• Bad breath can reduce or prevent if you:
    • Practice good oral hygiene. Brush twice a day with fluoride toothpaste to remove food debris and plaque. Brush teeth after you eat (keep a toothbrush at work or school to brush after lunch). Don’t forget to brush the tongue, too. Replace your toothbrush every 2 to 3 months or after an illness. Use floss or an interdental cleaner to remove food particles and plaque between teeth once a day. Rinse with an antibacterial mouthwash twice a day. Dentures should be removed at night and cleaned thoroughly before being placed in your mouth the next morning.
    • See your dentist regularly, at least twice a year. He or she will conduct an oral exam and professional teeth cleaning and will detect and treat periodontal disease, dry mouth, or other problems that may cause bad mouth odor.
    • Stop smoking and chewing tobacco-based products. Ask your dentist for tips on kicking the habit.
    • Drink lots of water. This will keep your mouth moist. Chewing gum (preferably sugarless) or sucking on candy (preferably sugarless) also stimulates the production of saliva, which helps wash away food particles and bacteria. Gums and mints containing xylitol are best.
    • Keep a log of the foods you eat. If you think they may cause bad breath, bring the log to your dentist to review. Similarly, make a list of the medications you take. Some drugs may play a role in creating mouth odors.

    When to visit a Doctor?

  • If good oral hygiene does not eliminate bad breath, see a dentist or doctor for a diagnosis if the bad breath is accompanied by
    • Persistent dry mouth
    • Mouth sores
    • Pain or difficulty chewing or swallowing
    • Broken teeth or dental pain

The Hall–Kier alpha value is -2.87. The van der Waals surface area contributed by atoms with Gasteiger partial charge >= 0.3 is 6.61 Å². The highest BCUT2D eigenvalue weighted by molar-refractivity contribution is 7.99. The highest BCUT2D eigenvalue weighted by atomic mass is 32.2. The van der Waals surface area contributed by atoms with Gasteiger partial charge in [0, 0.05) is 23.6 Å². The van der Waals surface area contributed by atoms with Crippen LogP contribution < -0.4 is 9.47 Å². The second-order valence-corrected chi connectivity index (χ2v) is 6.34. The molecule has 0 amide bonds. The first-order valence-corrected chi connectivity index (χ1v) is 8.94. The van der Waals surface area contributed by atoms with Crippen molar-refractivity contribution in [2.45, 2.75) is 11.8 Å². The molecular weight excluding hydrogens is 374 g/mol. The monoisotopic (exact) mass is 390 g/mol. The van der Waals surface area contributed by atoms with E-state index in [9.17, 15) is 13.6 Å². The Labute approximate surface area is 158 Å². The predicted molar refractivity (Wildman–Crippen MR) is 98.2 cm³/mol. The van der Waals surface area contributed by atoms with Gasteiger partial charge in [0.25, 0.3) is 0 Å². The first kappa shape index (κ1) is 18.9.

• White spots on the tonsils
    • Fever or fatigue
  • Also see a physician or dentist if bad breath develops after taking a new medicine, after recent dental surgery, or if any other worrying symptoms appear.
  • Home Remedies:

  • Home remedies and other lifestyle changes for bad breath include:
    • Brush your teeth:Be sure to brush your teeth at least twice a day, preferably after each meal.
    • Flossing:Flossing reduces the buildup of food particles and dental plaque between the teeth. Brushing only cleans about 60% of the tooth surface.
    • Clean dentures:Everything that goes into your mouth, including dentures, a bridge, or a mouth guard, should clean daily as recommended. Cleaning prevents bacteria from building up and being returned to the mouth. Changing your toothbrush every 2 to 3 months is also important for similar reasons.
    • Brushing the tongue:Bacteria, food, and dead cells usually build up on the tongue, especially in smokers or those with particularly dry mouths. Sometimes a tongue scraper can be helpful.
    • Avoid dry mouth:Drink plenty of water. Avoid alcohol and tobacco, which dehydrate the mouth. Chewing gum or sucking on a candy, preferably sugar-free, can help stimulate saliva production. If the mouth is chronically dry, a physician may prescribe medication that stimulates the flow of saliva.
    • Diet:Avoid onions, garlic, and spicy foods. Sugary foods are also linked to bad breath. Cut down on your coffee and alcohol intake. Eating a breakfast that includes rough foods can help clean the back of the tongue.
  • If the breath odor persists despite controlling these factors, it is recommended that a person see a doctor for further testing to rule out other conditions.
  • Frequently Asked Questions:

  • You can tell if you have bad breath by putting your hands over your mouth and nose or by licking the inside of your wrist and smelling it.
  • Our mouths are naturally full of harmless bacteria that feed on the food particles left on the teeth, creating dental plaque. This process leaves behind a foul-smelling waste that causes bad breath. Just maintaining a good brushing and flossing regimen will help eliminate bad breath.
  • Chronic reflux of stomach acids (gastroesophageal reflux disease or GERD) is associated with bad breath.
  • Apple cider vinegar is a great option for balancing the pH levels in your mouth, which means it can successfully cure bad breath. You can take it on its own or add a few spoonfuls to the water.
  • By taking water, you can reduce bad breath. While it's not technically a food, water is perhaps the simplest remedy for bad breath. It keeps your mouth moist and flushes the debris from your teeth, preventing the build-up of bad bacteria. Drinking water also stimulates the production of saliva, and saliva is our mouth's first line of defense against bacteria.
  • Citations:

  • Self-perception of breath odor -
  • Bad breath-